I think I will take any questions you may have.

QUESTIONS

[4.] Q. Mr. President, did the Prime Minister describe to you how serious he regards the Pathet Lao threat now?

THE PRESIDENT. No.

Any other questions?

[5.] Q. Mr. President, was there any suggestion of expanding the Manila Conference by bringing the neutralist countries in?

THE PRESIDENT. No.

[6.] Q. Mr. President, did the Prime Minister suggest or ask for another bombing pause in North Vietnam?

THE PRESIDENT. No.

[7.] Q. Mr. President, do I understand an indication that you suggested that he use some influence on Ho Chi Minh?

THE PRESIDENT. No. I said that we would invite that from all peoples everywhere; that we have made our case very clear and that none of you--and I say speaking of "you," the three billion people of the world--need have any doubt about this country's desire to go from the battlefield to the conference table.

Now the question is to produce the other party. I just stated that as a policy of this Government. We invite peaceful efforts in that direction from any and all.

[8.] Q. Mr. President, did you receive any invitation to visit Laos?

THE PRESIDENT. No.

Q. Mr. President, did you discuss the military situation in Laos; the Ho Chi Minh Trail?

THE PRESIDENT. No.

Q. Did you discuss the internal political situation in Laos?

THE PRESIDENT. No.

You might add that we have met with the representatives of that Thai Government, the Deputy Prime Minister and others from the Australian Government in recent days.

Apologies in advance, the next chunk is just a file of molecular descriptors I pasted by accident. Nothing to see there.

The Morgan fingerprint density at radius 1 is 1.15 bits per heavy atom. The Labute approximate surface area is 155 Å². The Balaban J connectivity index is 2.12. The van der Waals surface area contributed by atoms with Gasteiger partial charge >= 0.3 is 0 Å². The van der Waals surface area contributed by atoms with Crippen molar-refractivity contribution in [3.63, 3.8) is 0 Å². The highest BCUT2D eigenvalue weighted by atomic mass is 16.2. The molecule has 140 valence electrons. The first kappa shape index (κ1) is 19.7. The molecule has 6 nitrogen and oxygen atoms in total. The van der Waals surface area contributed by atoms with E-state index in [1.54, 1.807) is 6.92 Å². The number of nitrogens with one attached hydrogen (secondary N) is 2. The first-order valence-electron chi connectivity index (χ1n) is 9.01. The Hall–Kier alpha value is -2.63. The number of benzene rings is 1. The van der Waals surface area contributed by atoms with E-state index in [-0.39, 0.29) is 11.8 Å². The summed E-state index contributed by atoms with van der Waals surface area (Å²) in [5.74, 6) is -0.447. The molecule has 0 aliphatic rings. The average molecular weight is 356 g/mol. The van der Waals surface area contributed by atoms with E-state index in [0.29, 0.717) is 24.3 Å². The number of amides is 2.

George1 will give you the names and a list as soon as we get back to Washington.

1George Christian, an assistant press secretary.

Q. Mr. President, are these all in preparation for the Manila Conference?

THE PRESIDENT. No, they are all a part of the general search for peace and the study of the situation in the area which would be very useful. But the visits were not scheduled because of it. Some of them have taken place before we were invited. Some of them have been taking place after. As I have said to you we are glad to attend the conference. It is a problem for us.

We prefer to go in the middle of November after the Congress is out and after we have our problems adjusted here at home, but they have an election there November 26 and they just couldn't come. Of course, we have a problem of accepting because we always have some of you that can find something questionable about doing it. But think about the problem we would have if we had refused--probably from the same sources.

Reporter: Thank you.

Note: President Johnson's seventy-ninth news conference was held in the Presidential Suite at the Waldorf-Astoria Hotel in New York City at 11:20 a.m. on Thursday, October 13, 1966.

As printed above, the news conference follows the text released by the White House Press Office.

Lyndon B. Johnson, The President's News Conference in New York City Online by Gerhard Peters and John T. Woolley, The American Presidency Project https://www.presidency.ucsb.edu/node/238243

Filed Under

Categories

Attributes

Location

New York

Simple Search of Our Archives